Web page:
2. Louisa Murray (née Cathcart), Viscountess of Stormont (c1758-1843), married to David Murray (1727-1796) and cousin of Mary Hamilton.
 3. Princess Elizabeth of Great Britain (1770-1840), daughter of King George III.
 4. These three lines are written vertically at left of page 3.

Metadata

Library References

Repository: The John Rylands Library, University of Manchester

Archive: Mary Hamilton Papers

Item title: Letter from Wilhelmina Murray to Mary Hamilton

Shelfmark: HAM/1/5/2/8

Correspondence Details

Author: Wilhelmina Murray (née King)

Place sent: London

Addressee: Mary Hamilton

Place received: Bath (certainty: medium)

Date sent: 1 January 1787

Letter Description

Summary: Letter from Wilhelmina Murray to Mary Hamilton. The letter relates to general family news and to a presentation at court. Murray is glad to hear that Hamilton is in 'the land of the living' and is comfortably settled for the winter season. She asks if she has seen Lady Charlotte Murray since she has been in Bath and notes that it is 'crouded [sic] as possible East Indian Nabobs and Irish Fortunes, or fortune hunters in plenty'.
    Murray notes that the weather had been very severe and that she had hoped to purchase some sandals to walk safely on ice, but by the time she had got a pair it was 'so wet and dirty that I want Stilts instead of cloggs'.
    Murray reports on the health of mutual friends and acquaintances, including Queen Charlotte. Commenting on a drawing room event at Court, Murray reports that 'the Drawing Room was like a Masquerade [...] and tho' every body was complaining, that the feathers or flowers of their Neighbours pulled out their powder & hair yet every Body's cap was equaly troublesome'. Murray found it amusing when a Mrs Drummond was presented to the Queen '(as a bride) being tall and dresst out with feathers -- when she came to Kiss the hand she would have brushed H. M. face with them, if the Queen had not held her head, as back as possible & her hand as forward, which however was not a gracefull posture, or a gracious one'.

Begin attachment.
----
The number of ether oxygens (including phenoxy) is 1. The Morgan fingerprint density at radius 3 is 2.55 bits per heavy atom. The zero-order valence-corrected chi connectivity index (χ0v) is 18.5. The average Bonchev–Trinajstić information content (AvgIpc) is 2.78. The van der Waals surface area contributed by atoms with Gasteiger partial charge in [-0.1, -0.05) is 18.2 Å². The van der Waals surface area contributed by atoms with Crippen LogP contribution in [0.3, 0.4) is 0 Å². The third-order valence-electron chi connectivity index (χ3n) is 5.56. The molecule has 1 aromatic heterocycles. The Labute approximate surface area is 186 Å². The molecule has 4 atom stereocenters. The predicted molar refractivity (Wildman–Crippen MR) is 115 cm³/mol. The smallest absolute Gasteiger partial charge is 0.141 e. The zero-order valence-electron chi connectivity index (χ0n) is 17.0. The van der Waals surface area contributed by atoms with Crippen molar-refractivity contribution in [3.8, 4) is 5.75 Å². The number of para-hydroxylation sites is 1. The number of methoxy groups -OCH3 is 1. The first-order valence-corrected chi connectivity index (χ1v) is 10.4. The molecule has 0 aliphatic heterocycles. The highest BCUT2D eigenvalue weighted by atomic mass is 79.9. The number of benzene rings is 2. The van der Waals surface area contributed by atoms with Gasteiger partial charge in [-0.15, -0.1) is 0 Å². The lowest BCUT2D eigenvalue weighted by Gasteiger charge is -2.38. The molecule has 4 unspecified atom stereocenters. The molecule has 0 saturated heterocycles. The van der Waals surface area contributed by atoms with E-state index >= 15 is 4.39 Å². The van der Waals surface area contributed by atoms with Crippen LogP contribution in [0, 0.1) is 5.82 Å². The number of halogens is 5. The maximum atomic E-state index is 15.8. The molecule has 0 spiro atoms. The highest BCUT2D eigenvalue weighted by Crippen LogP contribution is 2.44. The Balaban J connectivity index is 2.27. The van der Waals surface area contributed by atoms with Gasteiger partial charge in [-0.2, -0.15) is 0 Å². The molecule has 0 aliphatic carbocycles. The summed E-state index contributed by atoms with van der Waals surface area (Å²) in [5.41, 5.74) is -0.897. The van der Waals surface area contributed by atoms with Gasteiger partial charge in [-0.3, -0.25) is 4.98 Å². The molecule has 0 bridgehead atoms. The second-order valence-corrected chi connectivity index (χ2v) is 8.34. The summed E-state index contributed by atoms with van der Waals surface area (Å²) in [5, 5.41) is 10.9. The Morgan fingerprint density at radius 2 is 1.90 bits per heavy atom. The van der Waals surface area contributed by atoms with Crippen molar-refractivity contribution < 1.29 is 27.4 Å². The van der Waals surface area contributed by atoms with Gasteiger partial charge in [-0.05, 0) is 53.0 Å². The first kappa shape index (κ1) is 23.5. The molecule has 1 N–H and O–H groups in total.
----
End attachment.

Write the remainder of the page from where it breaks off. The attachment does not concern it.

Dated at Park Street, [London].
    Original reference No. 2.
   

Length: 1 sheet, 603 words

Transliteration Information

Editorial declaration: First edited in the project 'Image to Text' (David Denison & Nuria Yáñez-Bouza, 2013-2019), now incorporated in the project 'Unlocking the Mary Hamilton Papers' (Hannah Barker, Sophie Coulombeau, David Denison, Tino Oudesluijs, Cassandra Ulph, Christine Wallis & Nuria Yáñez-Bouza, 2019-2022).

All quotation marks are retained in the text and are represented by appropriate Unicode characters. Words split across two lines may have a hyphen on the first, the second or both fragments (reco-|ver, imperfect|-ly, satisfacti-|-on); or a double hyphen (pur=|port, dan|=ger, qua=|=litys); or none (respect|ing). Any point in abbreviations with superscripted letter(s) is placed last, regardless of relative left-right orientation in the original. Thus, Mrs. or Mrs may occur, but M.rs or Mr.s do not.

Acknowledgements: XML version: Research Assistant funding in 2014/15 and 2015/16 provided by the Department of Linguistics and English Language, University of Manchester.

Research assistant: Donald Alasdair Morrison, undergraduate student, University of Manchester

Transliterator: Emma Saavedra, undergraduate student, University of Manchester (submitted November 2014)

Cataloguer: Lisa Crawley, Archivist, The John Rylands Library

Cataloguer: John Hodgson, Head of Special Collections, The John Rylands Library

Copyright: Transcriptions, notes and TEI/XML © the editors

Revision date: 13 April 2020